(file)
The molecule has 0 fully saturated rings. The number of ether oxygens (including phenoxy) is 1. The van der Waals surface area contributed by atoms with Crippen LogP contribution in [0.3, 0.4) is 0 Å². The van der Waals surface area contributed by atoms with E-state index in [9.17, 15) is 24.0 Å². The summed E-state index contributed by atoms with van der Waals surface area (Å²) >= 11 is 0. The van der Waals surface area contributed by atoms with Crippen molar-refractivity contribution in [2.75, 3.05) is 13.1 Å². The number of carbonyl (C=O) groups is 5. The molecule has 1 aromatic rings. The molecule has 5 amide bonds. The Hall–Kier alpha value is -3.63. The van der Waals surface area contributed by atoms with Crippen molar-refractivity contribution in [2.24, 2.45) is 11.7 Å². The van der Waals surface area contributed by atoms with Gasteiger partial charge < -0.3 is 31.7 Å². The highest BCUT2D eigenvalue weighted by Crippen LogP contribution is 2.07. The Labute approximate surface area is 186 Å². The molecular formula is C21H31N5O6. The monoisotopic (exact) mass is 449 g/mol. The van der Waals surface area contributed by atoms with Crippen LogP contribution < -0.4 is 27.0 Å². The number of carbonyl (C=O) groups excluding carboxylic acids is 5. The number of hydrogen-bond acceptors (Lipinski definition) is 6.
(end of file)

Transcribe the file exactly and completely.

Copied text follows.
The molecule has 0 fully saturated rings. The number of ether oxygens (including phenoxy) is 1. The van der Waals surface area contributed by atoms with Crippen LogP contribution in [0.3, 0.4) is 0 Å². The van der Waals surface area contributed by atoms with E-state index in [9.17, 15) is 24.0 Å². The summed E-state index contributed by atoms with van der Waals surface area (Å²) >= 11 is 0. The van der Waals surface area contributed by atoms with Crippen molar-refractivity contribution in [2.75, 3.05) is 13.1 Å². The number of carbonyl (C=O) groups is 5. The molecule has 1 aromatic rings. The molecule has 5 amide bonds. The Hall–Kier alpha value is -3.63. The van der Waals surface area contributed by atoms with Crippen molar-refractivity contribution in [2.24, 2.45) is 11.7 Å². The van der Waals surface area contributed by atoms with Gasteiger partial charge < -0.3 is 31.7 Å². The highest BCUT2D eigenvalue weighted by Crippen LogP contribution is 2.07. The Labute approximate surface area is 186 Å². The molecular formula is C21H31N5O6. The monoisotopic (exact) mass is 449 g/mol. The van der Waals surface area contributed by atoms with Crippen LogP contribution < -0.4 is 27.0 Å². The number of carbonyl (C=O) groups excluding carboxylic acids is 5. The number of hydrogen-bond acceptors (Lipinski definition) is 6.